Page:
Dairy producers fear popular cheeses will disappear from shelves

Dairy manufacturers condemn EU protections that could see products dropped

Dairy
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Fears grow that popular cheese brands could be dropped.

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Julian Benson pulls on a pair of white knee-high gumboots and adjusts his hairnet before opening the door of his cheesery.

The air is humid inside as busy workers set up trays of brie, tip fresh curd into buckets and turn wheels of blue cheese over in cool rooms.

At the front of house cafe, visitors taste an assortment of soft, hard, peppered, smoked and garlic-infused cheeses of the brie, camembert, havarti and blue variety.

But soon this could all change: the European Union is currently negotiating a free trade agreement with Australia and could demand brand names in Australia like feta, brie, camembert, haloumi, pecorino and cheddar be dropped, as was the term champagne in the past.

Trade Minister Simon Birmingham expects the EU will ask for certain "geographical identifications" (GIs) to be protected as part of the negotiations.

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For boutique dairy producer Apostle Whey Cheese, the possibility of not being able to call its cheeses by their traditional names, including its award-winning Southern Briez brie cheese is a big blow.

"People are familiar with this sort of branding, if the protections come in we would have to call them a 'white mould' cheese or a 'hard cheese' instead," Apostle Whey co-owner and dairy farmer Julian Benson said.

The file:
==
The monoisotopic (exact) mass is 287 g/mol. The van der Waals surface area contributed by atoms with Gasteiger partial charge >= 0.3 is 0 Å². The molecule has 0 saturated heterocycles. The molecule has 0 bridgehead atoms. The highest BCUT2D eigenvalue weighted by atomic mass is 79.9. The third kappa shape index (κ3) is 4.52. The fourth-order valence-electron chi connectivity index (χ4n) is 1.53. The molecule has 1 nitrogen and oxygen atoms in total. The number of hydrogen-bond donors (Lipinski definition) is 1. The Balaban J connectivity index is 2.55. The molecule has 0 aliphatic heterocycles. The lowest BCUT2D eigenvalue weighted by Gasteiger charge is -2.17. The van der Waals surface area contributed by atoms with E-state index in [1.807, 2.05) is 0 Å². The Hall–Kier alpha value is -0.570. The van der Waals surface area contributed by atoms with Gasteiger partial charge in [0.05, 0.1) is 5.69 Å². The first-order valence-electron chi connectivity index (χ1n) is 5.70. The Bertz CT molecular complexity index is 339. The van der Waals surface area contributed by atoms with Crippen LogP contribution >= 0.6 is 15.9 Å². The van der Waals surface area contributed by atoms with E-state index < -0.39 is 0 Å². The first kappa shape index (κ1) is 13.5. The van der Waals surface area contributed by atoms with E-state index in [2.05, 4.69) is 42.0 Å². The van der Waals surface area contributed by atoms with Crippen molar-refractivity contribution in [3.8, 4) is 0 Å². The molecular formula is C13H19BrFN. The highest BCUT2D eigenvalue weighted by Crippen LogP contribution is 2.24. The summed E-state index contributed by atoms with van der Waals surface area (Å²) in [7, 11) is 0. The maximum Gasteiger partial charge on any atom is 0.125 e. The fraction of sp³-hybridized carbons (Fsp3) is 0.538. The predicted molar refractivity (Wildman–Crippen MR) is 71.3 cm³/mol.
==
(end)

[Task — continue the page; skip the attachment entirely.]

"What really annoys me is that these people want to not allow us to use these names all while heavily subsidised dairy products are coming into Australia that really compete with us.

"They are are dumping these products in Australia which impacts on all products in Australia and makes it tough for Australian producers.

"Australians produce just as good a cheese as what the Europeans do, we can match anything the Europeans throw at us."

Timboon Cheesery and Schulz Organic Dairy principal Simon Schulz questioned how far the EU would or could go with the GI protections.

"How far will this go, are we going to be restricted from calling cows Friesians and Jerseys because they come from Europe? Where does it end?" he said.

"I can certainly understand when it comes to names like Parmigiano-Reggiano, that makes sense, but I don't agree with the word 'parmesan' because it's just a loose translation for the style of cheese.

"If they want GI locators on names there needs to be an even playing field. I understand why they do it in Europe but maybe there needs to be a tariff offset here.

"If they do stop the names it might be a great opportunity for us to embrace our Aboriginal connections and start calling these cheeses by an Aboriginal name and variety.

"The south-west should be selling itself a lot more with products. We're competing against places like Gippsland and the Yarra Valley, why not emphasise the great south coast."